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Life has been a roller coaster lately. What I have found is that the little things mean a lot. Now, if I could simply keep my eye on these things, it would probably make a more cheerful blog.
Sorry, everyone.
This too shall pass.

Thursday, January 22, 2009

The End is Near

After this day, I will only have two more chemos to go. I am looking forward to the end of this. I should be grateful for the miracle drugs, but after nearly three months of this, I'm just weary. Just tired of the endless shots and bloodwork. The worry. Feeling bad. Feeling better. Pains. Tired. I just want to be done with this. I want to be me again.
I feel childish.
*stamps foot, shrieks, 'But I want this to be over NOW'*
I am an adult however. I'm concerned over the consequences of this second half of chemo, but those concerns go on the back burner, as I set to getting ready for chemo. I don't want to go, so I'm procrastinating
(So what do you think about those Steelers?!!!!!),
but I will finish my coffee and get off my duff and get ready to go, because that is what adults do, and I will remember that after this, I will only have two more to go.

Wednesday, January 21, 2009

President Obama

Yesterday, on Inauguration Day, I received an e-mail from one of the 22%, one of Bush's die hard supporters. It began with the line "On this most depressing day...." It was the same old tired bull about Obama coming to take our guns away. As if, with all the problems facing this country, guns are the critical issue. I get so sick of hearing this crap. Fearmongering. That's all it is. Bold faced lies and propaganda. Obama has addressed the gun issue, and has made it clear that he doesn't plan to come and take our hunting rifles. Now, people are entitled to their opinions, and can believe what they choose. However, when I send an e-mail that says, 'Let's just agree to disagree on politics,' it seems to me that the gracious and polite thing to do is respect my opinions and quit sending me your Obama-bashing e-mails. Let's admit it, people. Bush made some critical mistakes during his presidency. These mistakes were so grave that his own party began to distance themselves from the presidency during the primaries. I make no bones about it. I am a supporter of Barack Obama. I was from the very first time that I heard him speak. I am an idealist, and the things that he says make perfect sense to me. I'm not going to re-hash my views on President Bush. I am not going to defend President Obama. I don't have to. The man won the election. Overwhelmingly. I will say this: Our country is undeniably in trouble. I think that we ought quit worrying about who we wanted to win the election. Regardless of who you voted for, I think that we better start praying to God that Obama is the most successful president history has ever seen.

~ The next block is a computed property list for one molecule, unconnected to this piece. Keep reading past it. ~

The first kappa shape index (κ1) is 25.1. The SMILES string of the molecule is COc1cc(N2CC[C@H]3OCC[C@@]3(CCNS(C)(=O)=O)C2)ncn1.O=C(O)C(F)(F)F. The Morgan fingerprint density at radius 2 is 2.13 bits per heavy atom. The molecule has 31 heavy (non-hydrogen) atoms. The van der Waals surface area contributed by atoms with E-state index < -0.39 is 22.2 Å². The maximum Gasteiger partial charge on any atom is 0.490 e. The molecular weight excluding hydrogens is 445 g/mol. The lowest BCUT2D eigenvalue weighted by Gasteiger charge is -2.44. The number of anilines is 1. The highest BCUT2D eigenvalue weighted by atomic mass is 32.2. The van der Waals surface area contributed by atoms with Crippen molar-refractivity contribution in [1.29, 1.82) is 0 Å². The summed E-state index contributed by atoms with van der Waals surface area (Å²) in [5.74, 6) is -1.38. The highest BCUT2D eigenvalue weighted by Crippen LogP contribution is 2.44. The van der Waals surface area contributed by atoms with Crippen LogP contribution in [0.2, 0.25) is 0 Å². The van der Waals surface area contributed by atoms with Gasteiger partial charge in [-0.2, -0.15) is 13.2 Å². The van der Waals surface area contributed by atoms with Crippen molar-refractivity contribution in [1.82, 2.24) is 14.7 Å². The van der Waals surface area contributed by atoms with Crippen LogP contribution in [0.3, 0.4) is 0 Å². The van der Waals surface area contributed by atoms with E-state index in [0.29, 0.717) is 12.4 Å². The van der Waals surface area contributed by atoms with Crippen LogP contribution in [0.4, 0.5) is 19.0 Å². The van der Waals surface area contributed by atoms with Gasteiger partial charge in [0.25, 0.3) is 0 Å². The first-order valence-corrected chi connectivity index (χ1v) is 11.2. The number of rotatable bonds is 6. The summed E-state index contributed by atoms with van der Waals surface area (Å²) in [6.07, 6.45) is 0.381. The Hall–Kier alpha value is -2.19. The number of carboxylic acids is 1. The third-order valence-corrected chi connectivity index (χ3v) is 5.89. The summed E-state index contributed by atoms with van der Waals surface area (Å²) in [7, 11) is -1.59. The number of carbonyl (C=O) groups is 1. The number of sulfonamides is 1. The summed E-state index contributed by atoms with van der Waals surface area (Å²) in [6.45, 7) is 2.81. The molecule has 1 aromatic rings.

*************
So, I ask all Americans:
What do you love more? Your politics or your country?

Good news!

Caroline sent me an e-mail.
Seems that the 'sheep's butt hair' is temporary.
I cannot tell you how relieved I am to find out this good news.
**********************
It appears
(miracle of miracles)
that there was just the one mouse in the kitchen.
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I was approved for insurance through the Adagio program.
It is retroactive.

Tuesday, January 20, 2009

Epiphany

I typed my post "We're doing okay" and then I left for the cancer center. While I was there, I again encountered the elderly woman from our church. Again she asked me that trick question, "How are you doing?" and I responded with "I'm doing fine". She cocked her head at me, and she again said those magic words. With a big smile, she said, "I know that you're lying." Quote. Unquote. Keeping my smile in place, I said, "But, actually, it's the truth." Inside I was thinking, "My GOD! What do people want me to say?!!!!!!" At that moment, the friendly vampire lady came out and called my name, and I was saved. Or she was. I don't know.
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I really have been giving this matter some thought. I don't think that people are, as a rule, unkind. I believe that most genuinely do care when they ask the question "How are you doing?" When I answer, "I'm doing okay," I'm not being unkind or dismissive either. It leaves the conversation open if the person wants to continue it. If they walk away, then I can assume that they're satisfied with the information that they have gotten. It's not my job to try to figure out what they are thinking, what motivates the question, whether it be simple courtesy, a rhetorical question, genuine concern and a desire to help. Writing about it is easier. I write everything, and if people don't want to read it, they will click off my blog and go read somewhere else. Talking about it in any depth takes time. Sometimes, I worry about people thinking 'Oh, gees, I'm sorry I asked!' It just strikes me as better to give a short answer, which gives people a chance to either run for the hills or ask more questions. It puts the conversation in their hands. I don't have to worry about boring anyone. Mostly what I find is that my close friends will ask more questions. I'm pretty open in further conversations, because the fact of it simple: I welcome the support. I always feel better after a good talk with a friend.